Once you’ve made your plans and finished your holiday shopping, I sincerely hope you make plenty of time to spend enjoying the company of your closest friends and family members. Life can be very demanding, and we all need that time to relax and share with the truly important people in our lives.
You can simplify your holiday shopping with massage gift certificates for those special people—give a gift that really makes someone feel great!
Thank you for allowing me to contribute to your health and well-being; it’s a privilege to help.
Remember to make your health a priority during these busy days. The last thing you need is to push yourself too hard and end up ill. Getting a massage now can help you to stay relaxed and feeling your best when you’re needed most. Studies indicate that massage can boost your immune system, so give yourself a little break and get that massage!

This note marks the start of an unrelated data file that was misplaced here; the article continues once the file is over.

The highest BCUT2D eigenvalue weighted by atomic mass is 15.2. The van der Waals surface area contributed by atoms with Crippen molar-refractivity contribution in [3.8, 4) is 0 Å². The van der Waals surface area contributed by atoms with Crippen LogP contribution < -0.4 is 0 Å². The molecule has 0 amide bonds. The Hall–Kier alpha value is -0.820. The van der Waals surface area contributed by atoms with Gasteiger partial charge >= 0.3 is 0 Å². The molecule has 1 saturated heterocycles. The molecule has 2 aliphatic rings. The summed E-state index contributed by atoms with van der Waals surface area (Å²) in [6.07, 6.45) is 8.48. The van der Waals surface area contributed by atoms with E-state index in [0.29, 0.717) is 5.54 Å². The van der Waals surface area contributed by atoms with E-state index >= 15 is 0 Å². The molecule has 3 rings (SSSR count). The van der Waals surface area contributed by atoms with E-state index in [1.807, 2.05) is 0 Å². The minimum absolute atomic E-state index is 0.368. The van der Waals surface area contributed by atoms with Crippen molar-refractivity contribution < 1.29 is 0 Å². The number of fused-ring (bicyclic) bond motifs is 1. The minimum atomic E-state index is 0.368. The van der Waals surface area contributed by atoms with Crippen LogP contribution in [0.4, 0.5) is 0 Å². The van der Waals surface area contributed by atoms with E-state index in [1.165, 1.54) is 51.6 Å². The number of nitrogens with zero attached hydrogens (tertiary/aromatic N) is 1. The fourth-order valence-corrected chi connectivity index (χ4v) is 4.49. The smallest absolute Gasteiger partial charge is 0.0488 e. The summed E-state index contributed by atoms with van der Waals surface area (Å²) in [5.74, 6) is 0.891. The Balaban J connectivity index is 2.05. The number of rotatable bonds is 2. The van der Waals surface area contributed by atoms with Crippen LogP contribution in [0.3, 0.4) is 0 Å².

May your holidays be joyous; I hope to see you soon!
Make a merry memory this holiday season with a gift certificate for massage --
A special surprise for them and easy for you!
Call today to order!
Make the Most of the Holiday Season! Here are some helpful holiday hints from author and sleep coach, Glenda Sparling:
• Normal Routine. Try to keep to your normal routine as much as possible. That means going to bed as close to your regular time and rising at around the same time each day. Of course, this will be challenging on party nights, but try to keep these to a minimum.